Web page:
Gender, technology, and the future of us

I came across a recent Business Week article concerning the ratio of men to women in technology industry. Although the disparity of gender success is prevalent in most industries, the technology industry is often touted as a meritocracy, where skills and knowledge matter more than politics or favoritism.

The article cites a study (“2003 Catalyst Census of Women Board Directors”) by Catalyst, a national woman’s advocacy organization. And the findings are rather damning: women only occupy 9.3% of corporate board seats in tech firms (versus 12.4% in non-tech firms) and only 11% of corporate officer positions (versus 15.7% in other industries).

The report does show some progress: both totals are increases from the last survey period. And from 1995 to 2003, the number of CEOs in the tech sector has risen from two to six. But these increases are small, and smaller than the increases in other industries.

And lest we relate the slowness of this growth to sexism or blatant discrimination, consider that according to VentureOne, a venture capital tracker, the small business startup market is experiencing similar trends.

The most likely rationale for these trends is the imposition of indirect controls on the corporate culture. It’s not so much that men in the technology sector set out to bar women from competing for jobs, but rather that the demands on the employee at such jobs cause the disparity.

However, I didn’t write this to get into corporate gender politics (I’ll save that for a future post). What interests me is what this finding infers about what the tech industry is doing to ALL its employees.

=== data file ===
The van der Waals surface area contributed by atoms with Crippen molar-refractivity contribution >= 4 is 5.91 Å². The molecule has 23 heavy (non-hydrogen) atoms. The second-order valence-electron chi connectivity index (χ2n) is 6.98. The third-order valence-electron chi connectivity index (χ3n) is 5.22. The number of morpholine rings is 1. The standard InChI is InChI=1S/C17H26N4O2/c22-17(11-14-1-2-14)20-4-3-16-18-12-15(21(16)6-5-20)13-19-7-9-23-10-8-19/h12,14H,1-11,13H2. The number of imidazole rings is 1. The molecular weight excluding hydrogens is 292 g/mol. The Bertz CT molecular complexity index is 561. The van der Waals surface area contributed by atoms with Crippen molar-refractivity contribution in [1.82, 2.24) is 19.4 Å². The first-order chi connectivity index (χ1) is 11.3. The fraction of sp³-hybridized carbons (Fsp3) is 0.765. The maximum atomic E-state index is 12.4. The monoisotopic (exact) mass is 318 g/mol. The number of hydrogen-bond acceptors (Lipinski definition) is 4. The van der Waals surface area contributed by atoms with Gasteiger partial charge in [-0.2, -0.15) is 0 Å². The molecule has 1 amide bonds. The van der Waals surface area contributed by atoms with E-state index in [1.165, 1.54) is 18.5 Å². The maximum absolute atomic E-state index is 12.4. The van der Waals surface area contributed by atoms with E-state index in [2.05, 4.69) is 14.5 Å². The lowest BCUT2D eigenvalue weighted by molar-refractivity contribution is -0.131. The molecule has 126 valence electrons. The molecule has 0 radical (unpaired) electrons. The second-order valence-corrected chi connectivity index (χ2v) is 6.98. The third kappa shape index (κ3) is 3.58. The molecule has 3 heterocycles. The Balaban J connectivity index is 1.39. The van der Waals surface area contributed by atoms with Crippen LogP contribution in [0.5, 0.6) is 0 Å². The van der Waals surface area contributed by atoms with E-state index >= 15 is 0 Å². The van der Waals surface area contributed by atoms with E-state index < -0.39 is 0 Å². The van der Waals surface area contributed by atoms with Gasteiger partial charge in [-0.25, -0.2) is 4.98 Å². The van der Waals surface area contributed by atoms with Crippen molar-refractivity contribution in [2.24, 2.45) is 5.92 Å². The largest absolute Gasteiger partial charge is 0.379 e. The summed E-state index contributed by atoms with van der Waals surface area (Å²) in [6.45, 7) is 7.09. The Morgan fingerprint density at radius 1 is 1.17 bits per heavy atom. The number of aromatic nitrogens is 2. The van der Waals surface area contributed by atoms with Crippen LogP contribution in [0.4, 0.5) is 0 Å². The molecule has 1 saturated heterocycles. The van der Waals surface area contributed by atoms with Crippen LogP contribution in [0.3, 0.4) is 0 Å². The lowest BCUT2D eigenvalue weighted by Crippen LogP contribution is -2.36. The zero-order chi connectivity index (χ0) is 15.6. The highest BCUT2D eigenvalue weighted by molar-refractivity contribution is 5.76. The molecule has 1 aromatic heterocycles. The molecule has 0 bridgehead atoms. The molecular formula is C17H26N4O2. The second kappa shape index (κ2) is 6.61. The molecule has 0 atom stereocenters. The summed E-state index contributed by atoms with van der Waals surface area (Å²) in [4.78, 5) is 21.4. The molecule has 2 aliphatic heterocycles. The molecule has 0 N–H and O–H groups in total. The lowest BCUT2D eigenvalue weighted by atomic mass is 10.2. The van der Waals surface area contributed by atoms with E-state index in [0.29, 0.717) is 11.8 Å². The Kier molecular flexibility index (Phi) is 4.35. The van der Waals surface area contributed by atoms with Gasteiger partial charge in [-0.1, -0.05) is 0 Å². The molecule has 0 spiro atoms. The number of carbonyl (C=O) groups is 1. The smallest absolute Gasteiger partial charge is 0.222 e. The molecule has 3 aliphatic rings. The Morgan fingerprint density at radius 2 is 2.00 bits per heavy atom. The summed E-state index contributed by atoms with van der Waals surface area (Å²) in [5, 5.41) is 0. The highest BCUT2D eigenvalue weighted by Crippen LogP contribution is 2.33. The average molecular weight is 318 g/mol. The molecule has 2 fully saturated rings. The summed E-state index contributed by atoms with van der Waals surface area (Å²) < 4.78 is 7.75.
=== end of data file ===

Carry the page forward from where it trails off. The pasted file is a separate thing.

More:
In my experience, women appear to be much more in tune to when their lives are getting out of balance than men are. I don’t like reinforcing gender stereotypes (particularly since I usually get the short of the gendered stick when I do), but the women I am close friends with are often much better judges of where the personal and the professional boundaries of life should not conflict.

What I was thinking about when I wrote this post was how the cited articles and studies seem to suggest that technology as an industry seems to be pulling us further and further from nature. If the “kids vs. career” is the most simplistic dynamic behind the gender divide, what does it say about the future of our children if the technology sector is a model of business innovation (as is so often stated)?

Or if women, who again seem to me to be better in tune with their physical and emotional health, are struggling to achieve success in the industry of tomorrow, doesn’t that suggest the industry of tomorrow is likely to have some drastically negative effects on the society of tomorrow?

My research has suggested that technological advances have increasingly led us to take nature for granted. We acknowledge our attempts to insulate ourselves from the effects of nature (that is, after all, one of the core components of the justification for technology), but I think we rarely examine the effect this insulation has on us as individuals and as a society.

Maybe women ARE the smarter sex, and they simply know when to call it quits and listen to nature?

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